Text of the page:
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Hooray for Hollywood

Hooray for Hollywood!...and not for being the film capitol of the world, or for the stars Walk or Fame or that Chinese movie place, but for the Cinegrill room at the Roosevelt Hotel where Davis Gaines performed this past week.

Everyone knows Davis for his durable run in The Phantom of the Opera where he chalked up 1,937 performances. Since then he has been performing in concert across the country from the Hollywood Bowl to Rainbows and Stars in New York. He's garnished rave reviews whereever he has performed. The very busy Mr. Gaines has also recorded a C.D. on LAP records called "Against The Tide" and also starred in the short-lived Andrew Lloyd Webber musical Whistle Down The Wind.

For Davis fans the Cinegrill is a perfect venue to catch his cabaret act. With seating less than 200, there's not a bad seat in the intimate house. And for twenty bucks it was a bargain; so were the cocktails.

Having listened to the CD numerous times, I anticipated listening to a live session wondering if the quality of the live voice would approach the studio quality. I suppose I thought about this because I have seen many performers in the past who just don't live up to the electronic assistance of recording studios. Not with Davis. If anything, he's better live!

When Mr. Gaines took the stage, it was an added pleasure to see the lilt in the eye as he delivered his patter between numbers. In short, Davis was having fun. He's backed up by a trio of first rate musicians for his one hour and fifteen minute performance. The piano player looked familiar to me for some reason, and he should have as it was none other than David Lai. David is the conductor of the Phantom orchestra on Broadway and I had just seen him at the POTO 10 celebration. He also produced the "Against The Tide" CD.

Well, what can I say about the voice that Mr. Gaines possesses that hasn't already been said? It is simply a gift from God. His selection of songs ranged from Sondheim to Rogers and Hammerstein with many of them on the CD. And no, he didn't sing "The Music of the Night", thank god. Not that I don't like it but I'm a bit tired of that song after all these years even though Davis sings it best. I was there to hear "Ol' Man River" because his version of that is also the best ever.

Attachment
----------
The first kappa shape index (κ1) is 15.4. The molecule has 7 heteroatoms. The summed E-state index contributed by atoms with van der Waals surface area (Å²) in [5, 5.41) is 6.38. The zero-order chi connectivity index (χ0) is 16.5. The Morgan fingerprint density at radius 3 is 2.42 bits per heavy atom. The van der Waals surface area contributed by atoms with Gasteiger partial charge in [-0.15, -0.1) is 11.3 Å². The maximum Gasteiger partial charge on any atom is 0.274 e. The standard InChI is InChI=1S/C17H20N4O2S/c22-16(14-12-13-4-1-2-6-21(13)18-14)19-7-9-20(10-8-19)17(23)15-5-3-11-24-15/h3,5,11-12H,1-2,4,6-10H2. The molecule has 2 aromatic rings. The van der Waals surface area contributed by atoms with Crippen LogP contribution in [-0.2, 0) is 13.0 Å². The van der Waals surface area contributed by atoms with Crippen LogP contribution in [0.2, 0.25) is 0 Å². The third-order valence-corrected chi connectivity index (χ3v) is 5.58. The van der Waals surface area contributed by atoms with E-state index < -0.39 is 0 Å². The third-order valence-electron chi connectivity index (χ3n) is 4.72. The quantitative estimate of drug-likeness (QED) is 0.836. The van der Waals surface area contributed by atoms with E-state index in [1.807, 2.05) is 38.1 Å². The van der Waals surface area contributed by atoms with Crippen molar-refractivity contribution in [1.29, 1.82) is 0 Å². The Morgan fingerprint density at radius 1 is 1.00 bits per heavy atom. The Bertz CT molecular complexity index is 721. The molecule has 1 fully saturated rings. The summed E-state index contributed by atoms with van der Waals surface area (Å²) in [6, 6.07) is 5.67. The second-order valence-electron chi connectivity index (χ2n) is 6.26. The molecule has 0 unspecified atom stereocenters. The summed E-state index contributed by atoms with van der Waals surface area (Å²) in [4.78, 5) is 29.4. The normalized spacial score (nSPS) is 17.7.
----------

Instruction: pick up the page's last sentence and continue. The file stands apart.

Each selection is performed to perfection as he takes that voice from the low notes and then digs deep for those perfect high notes with such power that it simply takes your breath away. "This Nearly Was Mine" and "Against The Tide" were my two favorites. During the performance, I noticed a photographer scampering around. Thank god he had a silent shutter and was not an annoyance.

At one point a woman in the audience shouted out, "Do you take requests?" Davis took a sip of vodka, or water, and deadpanned, "I don't believe we brought the tip jar." He then apologized for the photographer's movements around the showroom but no one seemed to mind shutterbug Roddy McDowell.

Any disappointments? Only that he didn't sing "Ol' Man River." However, he did sing the title song from Whistle Down The Wind, a song he didn't get to perform in the production and it was a musical that he said was worth doing even though the Prince Webber team didn't produce another hit with this one such as they did with Phantom.

After the show Mr. Gaines chatted leisurely with fans, signing autographs on CD's, Playbills, posters or whatever was handed to him. All in all, Davis is a must see and when he comes to your area, rush to see him. I know I will again. Gotta hear him do "Ol' Man River!" You can e-mail: to be added to a mailing list for upcoming appearances. The CD is available in Borders bookstores across the country. Get it!

Tidbits: Today is Talkin' Broadway day at Rutgers University where performers from various Broadway shows will take questions from the audience about the business. Some will perform as well. I hear it's almost sold out with only standing room available. Cool.

The Last Session closes today, but it's not the end of the show as it will open in the fall in Laguna for a run there. Stay tuned for more news and other productions.

42nd Street, the musical, is planning a revival for the year 2000 on 42nd Street, where else? Can it be 20 years since we saw Lee Roy Reems tapping on those dimes?

The Dreamgirls tour won't be making it to Broadway this season. There are no available houses so it will probably open in the summer or the fall. I know, I know, the Richard Rogers still has the Side Show sets for a possible re-opening in April. Forget about it. Footloose has booked the theater for a fall opening.

InTheater yaks with Charles Nelson Reilly in the Feb. 27 issue. On his Hello Dolly experience, he says, "That show was an awful experience. They fired 25 people in a year, and I was the Equity deputy. Carol Channing wanted to be all by herself on stage, and - to me - Gower Champion was a dreadfully rude man." Get InTheater for the rest of the dish!

Internet fans had a ball with a story printed in the N.Y. Times by Stephen Holden about the state of affairs with Broadway musical. Credibility went down the drain when he stated that Andrew Lloyd Webber wrote Les Miserables. Message boards lit up on various websites!

Did you know that legendary actor John Barrymore wanted to bring Les Miserables to Broadway about 90 years ago? It never happened because he said, "I couldn't find a producer who could pronounce it."

My longish short story, "The Return To Neverland", is being turned into a novel of about 250 pages thanks to Michael Reynolds' encouragement. Michael is a playwright and also writes the "Broadway Bound" column here.

Any publishers out there?

Wanna' talk to others about this column or anything else theatre related? Check out All That Chat

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